cleaning a grubby piece of furniture

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I have recently acquired quite a few awesome, but very dirty pieces of furniture and I’ve been asked how I clean them, so I thought I would share.

I’m all for diving in with a brush and getting straight to the fun part, but grubby pieces really need to be cleaned first.

(Just a note before we get started. This post is about cleaning pieces, not about dealing with chipping lead paint.  The pieces we worked on had old, worn paint, but they were not actively chipping.  For details on working on a piece that you think may contain lead paint, visit the EPA’s website.)

So, the first step is to call your mom, who is amazing at cleaning and is a very hard worker and ask if she can clean a couple of pieces of furniture for you.

Just kidding.  My mom actually did clean these pieces for me, but she asked if there was something she could do to help and she knew what she was in for!

So, cleaning a piece is really best done outside on a sunny day, but it was cloudy and in the 40’s, so we worked inside today.  We put down a thick plastic sheet to catch spills.

When cleaning a piece, I start out with vacuuming up loose dirt from inside the drawers, cabinets, and in nooks and crannies of the exterior.

Second, I scrub them with warm, soapy water.  Yes, you really can use water on wood and/or painted pieces.  My mom was telling me that she and her dad, my Opa, actually hosed down a wood piece of furniture she inherited from her grandmother!  Just don’t let the water sit on the surface for too long and only do this if the piece really needs it.

If soapy water isn’t getting the job done, use a stronger, grease-cutting spray cleaner.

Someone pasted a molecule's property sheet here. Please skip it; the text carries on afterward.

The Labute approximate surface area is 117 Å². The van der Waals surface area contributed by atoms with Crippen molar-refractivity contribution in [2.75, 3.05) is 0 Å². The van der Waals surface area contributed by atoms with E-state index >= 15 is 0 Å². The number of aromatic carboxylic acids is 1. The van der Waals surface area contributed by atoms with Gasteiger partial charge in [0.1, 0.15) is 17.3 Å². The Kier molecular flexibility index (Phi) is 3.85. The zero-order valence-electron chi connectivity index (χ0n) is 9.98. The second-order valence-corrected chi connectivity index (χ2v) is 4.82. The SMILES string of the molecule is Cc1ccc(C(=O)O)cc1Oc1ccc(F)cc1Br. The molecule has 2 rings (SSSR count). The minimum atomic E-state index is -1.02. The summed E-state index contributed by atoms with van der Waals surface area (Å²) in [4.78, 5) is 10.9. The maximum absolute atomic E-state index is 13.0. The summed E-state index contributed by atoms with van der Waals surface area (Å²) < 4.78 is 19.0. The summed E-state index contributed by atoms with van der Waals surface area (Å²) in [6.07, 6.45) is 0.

Change out the soapy water regularly.  It’s amazing how dirty some pieces get.  The water from the chicken incubator I cleaned a couple of years ago was black.

You can use either a rag or sponge.  Brushes are nice for getting into nooks and crannies, so I’ll keep a scrub brush on hand and even an old toothbrush.

I would also suggest taking the drawers out to get all the sides clean and to vacuum the recesses.

 

If I’m not going to repaint a piece, I almost always seal it with Tough Coat, which is a non-yellow, matte finish, water-based poly.  This seals the old paint, inhibits chipping, and makes it feel nice and fresh to the touch while retaining the worn look.

And, for old wood, I’ll hydrate it with Hemp Oil, to bring back the luster.  It really is amazing what Hemp Oil can do to dried out wood.

If I am planning to paint the, piece, I’ll just go ahead and paint it!  I would suggest allowing the piece to dry overnight prior to painting or applying a finish, though.  You don’t want to seal moisture into a piece.

Good luck with that next grubby piece of furniture you find!

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